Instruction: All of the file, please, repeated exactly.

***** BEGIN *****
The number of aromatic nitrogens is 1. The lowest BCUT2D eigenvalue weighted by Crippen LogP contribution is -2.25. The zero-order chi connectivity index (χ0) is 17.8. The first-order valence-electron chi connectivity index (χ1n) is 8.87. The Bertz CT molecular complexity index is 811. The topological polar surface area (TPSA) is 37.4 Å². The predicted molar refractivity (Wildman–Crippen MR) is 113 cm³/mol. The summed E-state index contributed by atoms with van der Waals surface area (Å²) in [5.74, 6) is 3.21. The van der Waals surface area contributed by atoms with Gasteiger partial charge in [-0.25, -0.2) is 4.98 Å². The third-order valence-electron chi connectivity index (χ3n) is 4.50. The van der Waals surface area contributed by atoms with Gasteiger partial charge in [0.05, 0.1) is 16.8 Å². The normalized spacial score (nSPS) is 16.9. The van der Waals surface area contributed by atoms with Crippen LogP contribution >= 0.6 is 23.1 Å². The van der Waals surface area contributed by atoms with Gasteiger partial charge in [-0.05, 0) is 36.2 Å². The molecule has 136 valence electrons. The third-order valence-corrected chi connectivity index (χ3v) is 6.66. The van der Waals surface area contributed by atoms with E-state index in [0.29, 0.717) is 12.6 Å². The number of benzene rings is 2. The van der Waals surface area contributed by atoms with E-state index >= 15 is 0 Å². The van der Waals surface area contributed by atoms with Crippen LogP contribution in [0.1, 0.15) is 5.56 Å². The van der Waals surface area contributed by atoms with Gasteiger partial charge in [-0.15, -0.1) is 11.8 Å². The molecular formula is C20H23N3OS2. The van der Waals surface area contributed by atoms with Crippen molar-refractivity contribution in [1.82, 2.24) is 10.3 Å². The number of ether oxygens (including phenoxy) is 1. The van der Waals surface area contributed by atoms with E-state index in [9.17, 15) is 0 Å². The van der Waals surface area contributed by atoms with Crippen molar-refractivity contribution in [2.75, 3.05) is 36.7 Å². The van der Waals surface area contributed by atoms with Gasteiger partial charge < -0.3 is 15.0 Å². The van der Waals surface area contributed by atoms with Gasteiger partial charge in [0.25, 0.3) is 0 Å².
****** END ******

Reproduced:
The number of aromatic nitrogens is 1. The lowest BCUT2D eigenvalue weighted by Crippen LogP contribution is -2.25. The zero-order chi connectivity index (χ0) is 17.8. The first-order valence-electron chi connectivity index (χ1n) is 8.87. The Bertz CT molecular complexity index is 811. The topological polar surface area (TPSA) is 37.4 Å². The predicted molar refractivity (Wildman–Crippen MR) is 113 cm³/mol. The summed E-state index contributed by atoms with van der Waals surface area (Å²) in [5.74, 6) is 3.21. The van der Waals surface area contributed by atoms with Gasteiger partial charge in [-0.25, -0.2) is 4.98 Å². The third-order valence-electron chi connectivity index (χ3n) is 4.50. The van der Waals surface area contributed by atoms with Gasteiger partial charge in [0.05, 0.1) is 16.8 Å². The normalized spacial score (nSPS) is 16.9. The van der Waals surface area contributed by atoms with Crippen LogP contribution >= 0.6 is 23.1 Å². The van der Waals surface area contributed by atoms with Gasteiger partial charge in [-0.05, 0) is 36.2 Å². The molecule has 136 valence electrons. The third-order valence-corrected chi connectivity index (χ3v) is 6.66. The van der Waals surface area contributed by atoms with E-state index in [0.29, 0.717) is 12.6 Å². The number of benzene rings is 2. The van der Waals surface area contributed by atoms with E-state index >= 15 is 0 Å². The van der Waals surface area contributed by atoms with Crippen LogP contribution in [0.1, 0.15) is 5.56 Å². The van der Waals surface area contributed by atoms with Gasteiger partial charge in [-0.15, -0.1) is 11.8 Å². The molecular formula is C20H23N3OS2. The van der Waals surface area contributed by atoms with Crippen molar-refractivity contribution in [1.82, 2.24) is 10.3 Å². The number of ether oxygens (including phenoxy) is 1. The van der Waals surface area contributed by atoms with E-state index in [9.17, 15) is 0 Å². The van der Waals surface area contributed by atoms with Crippen molar-refractivity contribution in [2.75, 3.05) is 36.7 Å². The van der Waals surface area contributed by atoms with Gasteiger partial charge < -0.3 is 15.0 Å². The van der Waals surface area contributed by atoms with Gasteiger partial charge in [0.25, 0.3) is 0 Å².